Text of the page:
Day 4: John 4:1-42 “Finally Quenching My Soul Thirst”
It was the heat of day in Samaria, located in what is now central Israel. Depending on the time of the year, it could have been upwards of 90-degrees F. In any case, it was rugged land, and when Jesus and his disciples arrived in Sychar in Samaria, he was worn out. Resting at Jacob’s well at noontime, the last thing one would have expected to see was someone coming to draw water. That was hard work reserved for the cooler early morning or late evening hours.
Something was odd about a Samaritan woman coming by herself to the well. Surely she didn’t expect to find anyone there, least of all a Jewish man. It was equally odd to find someone like Jesus there. John even points out the obvious: “For Jews do not associate with Samaritans.) That was an understatement. It was every bit of a long history of mutual resentment and exclusion between these two peoples.
So when Jesus asks this Samaritan woman for a drink from the well, her incredulity-laced response was well put. [Paraphrasing a bit] “How on earth can you ask me for water? Don’t you know who I am– who you are??”
Then Jesus gives an invitation she could have never expected. He offers living water. That’s an image surely even a Samaritan would have gotten. Living water was a well known image for God’s gift of life, healing, and salvation. (See Isaiah 44:3 and Jeremiah 2:13) But I think the shock of what Jesus said and her own defensive animosity got in the way. Jesus doesn’t have anything with which to get water. What is he saying– that he’s greater than the patriarch Jacob who gave them this well?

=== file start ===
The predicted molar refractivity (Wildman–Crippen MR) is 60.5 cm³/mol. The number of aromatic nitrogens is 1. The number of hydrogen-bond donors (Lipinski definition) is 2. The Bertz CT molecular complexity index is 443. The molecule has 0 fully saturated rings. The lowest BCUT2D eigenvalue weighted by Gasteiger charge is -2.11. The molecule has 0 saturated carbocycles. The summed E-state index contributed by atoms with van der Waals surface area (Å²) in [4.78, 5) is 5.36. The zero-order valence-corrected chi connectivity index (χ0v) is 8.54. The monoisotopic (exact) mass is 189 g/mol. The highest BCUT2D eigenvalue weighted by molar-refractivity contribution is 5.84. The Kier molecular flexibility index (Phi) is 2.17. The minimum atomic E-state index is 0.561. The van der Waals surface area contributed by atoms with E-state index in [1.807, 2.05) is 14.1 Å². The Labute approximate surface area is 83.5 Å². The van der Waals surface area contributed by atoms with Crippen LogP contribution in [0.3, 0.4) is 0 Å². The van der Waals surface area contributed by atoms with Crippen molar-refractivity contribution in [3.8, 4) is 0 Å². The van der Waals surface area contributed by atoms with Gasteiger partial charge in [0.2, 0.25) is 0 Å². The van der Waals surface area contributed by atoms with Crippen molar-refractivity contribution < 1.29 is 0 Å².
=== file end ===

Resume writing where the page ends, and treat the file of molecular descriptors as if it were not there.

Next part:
But Jesus persists. Water from even the best of wells will leave people thirsty again. But the water he gives will be more than a cup of water. It’s a real spring of water that makes a well of eternal life, he says.
I remember once drinking fresh water from a spring. It was on the downside of Mt. Baldy in New Mexico while on a Boy Scout backpacking trip. We had just climbed with full packs thousands of feet to the top of the mountain, and equally as difficult, went down the other side with tired legs. At the bottom was a fresh water spring. To this day, I have never had water more clear, fresh, and naturally cold than that. That more than quenched my thirst.
Then we learn about some scandal concerning this Samaritan woman. She had been married 5 times before and was now with a man who was not her husband. Jesus revealed that. Somehow he knew, and it explained why this woman, obviously the loose woman in town, used and thrown away, came to the well by herself to get water alone.
Alone… unloved. I have felt that way so many times. It’s even worse to feel that way surrounded by other people. Nothing I know of makes me feel more alive than to know that I am loved and embraced for who I am, not just what others want me to be, project onto me, or want from me.
This Samaritan woman had tried and failed so many times to be that alive. Six men later, and she’s still at the well by herself to be unnoticed at the heat of the day. She was thirsty. Oh how thirsty she was.